World Athletics 2011: Will Daegu be Britain’s best ever?
At global athletics meetings, we should never be surprised if there are surprises.
Every time I'm at an Olympics or World Championships I think there can't possibly be so many biographies to prepare from scratch, but every year there are.
And while being fun to do, it makes the predictions business a difficult one.
But I think it's a real possibility that each of Great Britain's "fantastic four" - heptathlete Jessica Ennis, 10,000m runner Mo Farah, 400m hurdler Dai Greene and Phillips Idowu in the triple jump - could come away with a gold medal.
And it is not just me saying that - the American bible of the sport, Track & Field News, has put those four on top of its list of predictions.
Such an outcome would make Daegu Britain's greatest-ever World Championships, beating the three golds won in 1993.
I would say that there is a second group who are in range of a medal, but for whom a top-six placing would also be regarded as respectable given the formidable opposition in their events.
These are Lisa Dobriskey (1500m), Jenny Meadows (800m), Greg Rutherford and Chris Tomlinson (both long jump), Perri Shakes-Drayton (400m hurdles), Tiffany Ofili-Porter (100m hurdles) and Goldie Sayers (javelin).
I am expecting all of these to at least reach their finals.
And let's hope that someone not listed above can produce a breakthrough, just as sprint hurdler William Sharman managed with his fourth place in Berlin two years ago. It is moments like that which I enjoy the most at these big championships.
I am not so optimistic for GB in the relays, though, where they have so often picked up bonus medals. I reckon the US and Jamaica have locked up two of the three podium places across all four races.
Britain's 100m and 400m men and women are not firing on all cylinders this year, but they will need to do so in order to displace say, Trinidad or Japan in the men's 4x100m or Russia in either of the 4x400m relays.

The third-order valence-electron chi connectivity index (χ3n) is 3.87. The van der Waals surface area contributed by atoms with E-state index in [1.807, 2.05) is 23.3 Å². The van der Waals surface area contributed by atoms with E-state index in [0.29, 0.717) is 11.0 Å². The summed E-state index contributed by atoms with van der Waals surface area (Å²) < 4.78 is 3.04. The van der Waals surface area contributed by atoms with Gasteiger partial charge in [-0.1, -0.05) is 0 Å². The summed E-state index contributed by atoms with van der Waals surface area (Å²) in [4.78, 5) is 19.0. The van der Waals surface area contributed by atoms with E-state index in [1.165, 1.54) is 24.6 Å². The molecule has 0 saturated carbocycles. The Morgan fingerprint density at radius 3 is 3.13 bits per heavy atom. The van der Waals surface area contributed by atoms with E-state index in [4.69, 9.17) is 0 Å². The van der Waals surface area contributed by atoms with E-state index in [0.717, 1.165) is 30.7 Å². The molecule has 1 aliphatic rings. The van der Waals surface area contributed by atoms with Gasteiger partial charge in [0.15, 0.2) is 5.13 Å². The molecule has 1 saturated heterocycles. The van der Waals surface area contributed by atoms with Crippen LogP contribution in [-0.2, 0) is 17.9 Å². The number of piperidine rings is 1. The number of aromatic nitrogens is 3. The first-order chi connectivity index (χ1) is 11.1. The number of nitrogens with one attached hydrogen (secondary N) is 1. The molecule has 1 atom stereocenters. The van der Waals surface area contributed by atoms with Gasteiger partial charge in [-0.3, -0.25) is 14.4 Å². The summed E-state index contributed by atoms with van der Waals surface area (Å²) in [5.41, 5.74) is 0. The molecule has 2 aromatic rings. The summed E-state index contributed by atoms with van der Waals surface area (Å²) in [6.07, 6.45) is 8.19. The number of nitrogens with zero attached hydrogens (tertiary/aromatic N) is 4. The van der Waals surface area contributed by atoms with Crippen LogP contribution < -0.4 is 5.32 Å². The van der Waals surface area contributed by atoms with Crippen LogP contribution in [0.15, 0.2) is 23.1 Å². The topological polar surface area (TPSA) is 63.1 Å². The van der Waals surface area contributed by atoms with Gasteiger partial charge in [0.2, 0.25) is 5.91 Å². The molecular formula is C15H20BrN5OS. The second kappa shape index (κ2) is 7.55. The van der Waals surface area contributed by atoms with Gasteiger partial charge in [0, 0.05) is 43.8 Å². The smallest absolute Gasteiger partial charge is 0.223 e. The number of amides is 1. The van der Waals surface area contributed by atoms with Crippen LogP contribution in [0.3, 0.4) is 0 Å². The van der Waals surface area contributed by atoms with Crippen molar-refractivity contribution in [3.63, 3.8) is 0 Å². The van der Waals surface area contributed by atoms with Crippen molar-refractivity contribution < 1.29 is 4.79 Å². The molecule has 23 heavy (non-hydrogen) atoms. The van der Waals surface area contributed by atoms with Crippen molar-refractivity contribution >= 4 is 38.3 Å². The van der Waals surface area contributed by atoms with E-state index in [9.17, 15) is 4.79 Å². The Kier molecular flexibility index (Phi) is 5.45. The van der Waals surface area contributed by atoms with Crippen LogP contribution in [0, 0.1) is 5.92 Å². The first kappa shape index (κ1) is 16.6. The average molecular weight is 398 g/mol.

Back in the individual events, these World Championships pose lots of interesting questions: Are 100m star Usain Bolt, distance-running legend Kenenisa Bekele and pole vaulter Yelena Isinbaeva back to their best?
Who will win when history's three fastest high hurdlers - Cuba's Dayron Robles, Liu Xiang of China and American David Oliver - go head-to-head-to-head?
Can South Africans Caster Semenya and Oscar Pistorius outrun their respective controversies?
And will we see the first ever 80m hammer throw by a woman? I could go on, but instead here are my predictions of gold medallists:
100m: Usain Bolt JAM
200m: Usain Bolt JAM
400m: Kirani James GRN
800m: Adam Kszczot POL
1500m: Silas Kiplagat KEN
5000m: Dejene Gebremeskel ETH
10,000m: Mohamed Farah GBR
Marathon: Stephen Kiprotich UGA
3000m Steeplechase: Brimin Kipruto KEN
110m Hurdles: Liu Xiang CHN
400m Hurdles: David Greene GBR
High Jump: Mutaz Essa Barshim QAT
Pole Vault: Paweł Wojciechowski POL
Long Jump: Mitchell Watt AUS
Triple Jump: Phillips Idowu GBR
Shot Put: Christian Cantwell USA
Discus: Zoltan Kővágó HUN
Hammer: Nicola Vizzoni ITA
Javelin: Andreas Thorkildsen NOR
Decathlon: Ashton Eaton USA
20km Walk: Valeriy Borchin RUS
50km Walk: Yohann Diniz FRA
4x100m Relay: Trinidad
4x400m Relay: Bahamas
100m: Veronica Campbell-Brown JAM
200m: Allyson Felix USA
400m: Amantle Montsho BOT
800m: Caster Semenya RSA
1500m: Aslı Çakir TUR
5000m: Vivian Cheruiyot KEN
10,000m: Vivian Cheruiyot KEN
Marathon: Edna Kiplagat KEN
3000m Steeplechase: Milka Chemos KEN
100m Hurdles: Sally Pearson AUS
400m Hurdles: Melaine Walker JAM
High Jump: Anna Chicherova RUS
Pole Vault: Martina Strutz GER
Long Jump: Brittney Reese USA
Triple Jump: Katerina Ibargüen COL
Shot Put: Valerie Adams NZL
Discus: Yarelis Barrios CUB
Hammer: Betty Heidler GER
Javelin: Christina Obergföll GER
Heptathlon: Jessica Ennis GBR
20km: Olga Kaniskina RUS
4x100m Relay: Jamaica
4x400m Relay: USA